Old Mrs. McGreavy from the church sat down on the other side of Ralph, hugged him, and proceeded to tell him that he was the hero of Dog Mountain, fearlessly hauling that turducken up through the frozen wastelands to feed the teeming multitudes. "I'm going to make you up a pan of my biggest and best cinnamon rolls tomorrow, Ralph, and bring them over to your house at noon for tea," Mrs. McGreavy gushed.

Ralph blushed, and mumbled "Aww, it weren't nothing, ma'am. I get to eat it too, ya know. Uh, I ain't got no tea for tomorrow. And you gotta wear snowshoes and hike up two miles to my place. You probably shouldn't chance it. I do like cinnamon rolls, though. And I got good coffee."

And then it finally sunk into my head why Ralph's biscuits and gravy tasted so funny. Cinnamon and sugar, it didn't meld the flavors too well with the spicy elk sausage. Then I remembered that grocery care package I had brought to Ralph when he was snowed in during the blizzard of 1991, fifteen years ago. Yep, it was that same sugary cinnamon breakfast biscuit mix, most likely from the very same care package! It tasted horrible with the elk sausage and white gravy. I nearly gagged, and was about to speak up. Mrs. McGreavy had just tried it, too. She grimaced frightfully, gave me a stern look that unmistakably said "Shut up, boy!" and then took on a stoic expression.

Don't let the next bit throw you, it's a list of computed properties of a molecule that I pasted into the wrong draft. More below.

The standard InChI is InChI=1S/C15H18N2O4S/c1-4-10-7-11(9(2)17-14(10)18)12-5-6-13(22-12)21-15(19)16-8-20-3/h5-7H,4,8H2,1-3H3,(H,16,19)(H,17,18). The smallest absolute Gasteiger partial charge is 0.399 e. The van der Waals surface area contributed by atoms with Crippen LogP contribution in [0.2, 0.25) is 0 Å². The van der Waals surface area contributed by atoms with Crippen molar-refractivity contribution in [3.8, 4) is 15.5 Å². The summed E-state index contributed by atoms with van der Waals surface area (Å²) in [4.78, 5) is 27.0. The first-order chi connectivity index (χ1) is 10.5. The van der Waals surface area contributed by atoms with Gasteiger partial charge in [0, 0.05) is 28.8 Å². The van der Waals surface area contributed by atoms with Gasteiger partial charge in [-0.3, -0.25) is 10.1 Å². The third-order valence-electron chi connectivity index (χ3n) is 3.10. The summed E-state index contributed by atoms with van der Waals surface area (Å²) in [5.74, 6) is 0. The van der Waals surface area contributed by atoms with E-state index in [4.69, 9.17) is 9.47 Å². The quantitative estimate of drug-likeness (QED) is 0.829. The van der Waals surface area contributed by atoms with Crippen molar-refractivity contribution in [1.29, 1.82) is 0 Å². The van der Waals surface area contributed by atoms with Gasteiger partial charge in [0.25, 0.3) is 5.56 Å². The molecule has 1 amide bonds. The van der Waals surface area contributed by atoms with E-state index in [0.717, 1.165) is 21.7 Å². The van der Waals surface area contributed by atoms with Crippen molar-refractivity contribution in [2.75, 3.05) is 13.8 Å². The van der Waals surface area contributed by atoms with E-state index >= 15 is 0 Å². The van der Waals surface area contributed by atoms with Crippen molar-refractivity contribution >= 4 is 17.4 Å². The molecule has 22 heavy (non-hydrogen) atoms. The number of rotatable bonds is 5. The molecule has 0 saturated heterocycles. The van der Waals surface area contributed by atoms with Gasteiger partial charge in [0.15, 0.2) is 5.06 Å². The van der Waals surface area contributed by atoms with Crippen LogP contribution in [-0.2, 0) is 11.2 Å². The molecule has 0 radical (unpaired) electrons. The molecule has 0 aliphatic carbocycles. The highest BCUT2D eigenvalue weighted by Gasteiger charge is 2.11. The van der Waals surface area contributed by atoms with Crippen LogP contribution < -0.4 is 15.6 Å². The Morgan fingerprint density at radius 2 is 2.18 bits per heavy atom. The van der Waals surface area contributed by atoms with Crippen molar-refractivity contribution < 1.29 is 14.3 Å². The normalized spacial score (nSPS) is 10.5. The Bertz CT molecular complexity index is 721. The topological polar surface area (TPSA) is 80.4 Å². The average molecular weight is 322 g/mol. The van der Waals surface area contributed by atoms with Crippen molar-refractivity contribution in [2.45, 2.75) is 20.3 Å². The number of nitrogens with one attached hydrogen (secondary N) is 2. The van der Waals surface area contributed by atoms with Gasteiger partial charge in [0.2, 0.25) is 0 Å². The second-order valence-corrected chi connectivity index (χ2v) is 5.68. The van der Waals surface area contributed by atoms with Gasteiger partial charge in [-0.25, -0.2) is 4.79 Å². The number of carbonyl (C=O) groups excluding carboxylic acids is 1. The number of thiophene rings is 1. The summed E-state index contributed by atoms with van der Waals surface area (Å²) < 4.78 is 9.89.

"Ralph, I'd be delighted to come visit tomorrow for cinnamon, uh, rolls," Mrs. McGreavy told him. "I'll bring the food and tea, even though you're a great cook and I'm enjoying your, um, biscuits and gravy immensely. I heard some gossip from the church ladies that you know how to make stir fry, too! Maybe you can make me lunch some other time, but this time it's on me."

"But it's such a long snowshoe hike through the deep snow, ma'am," Ralph protested. "It's dangerous. There's grizzled bears and pumas and wolverines! And your arthritis and all..."

She waved him off and said "Oh, poof! I don't need snowshoes—I bought a Polaris 1220 Exterminator snowmobile last year. Much easier on my arthritis. And my 30-30 lever action is on the gun rack. It's a date, see you tomorrow at noon for tea, Ralph!"

Now, let me explain. Ralph and I know each other real well—we're fishing buddies, have been neighbors for decades, went to the same high school, dated the same girl, were roommates in college—we are confidants, no secrets held. And because I knew Ralph so well, I could hear his innermost thoughts at that moment just as precisely as if he'd spoken them to me in earnest:

"I gotta clean my house--FAST!"

I reached for the bourbon bottle and pulled my banjo out of the case. Neighbors were unfurling fiddles, guitars, banjos and mandolins. We picked music until dawn! ~ DanBob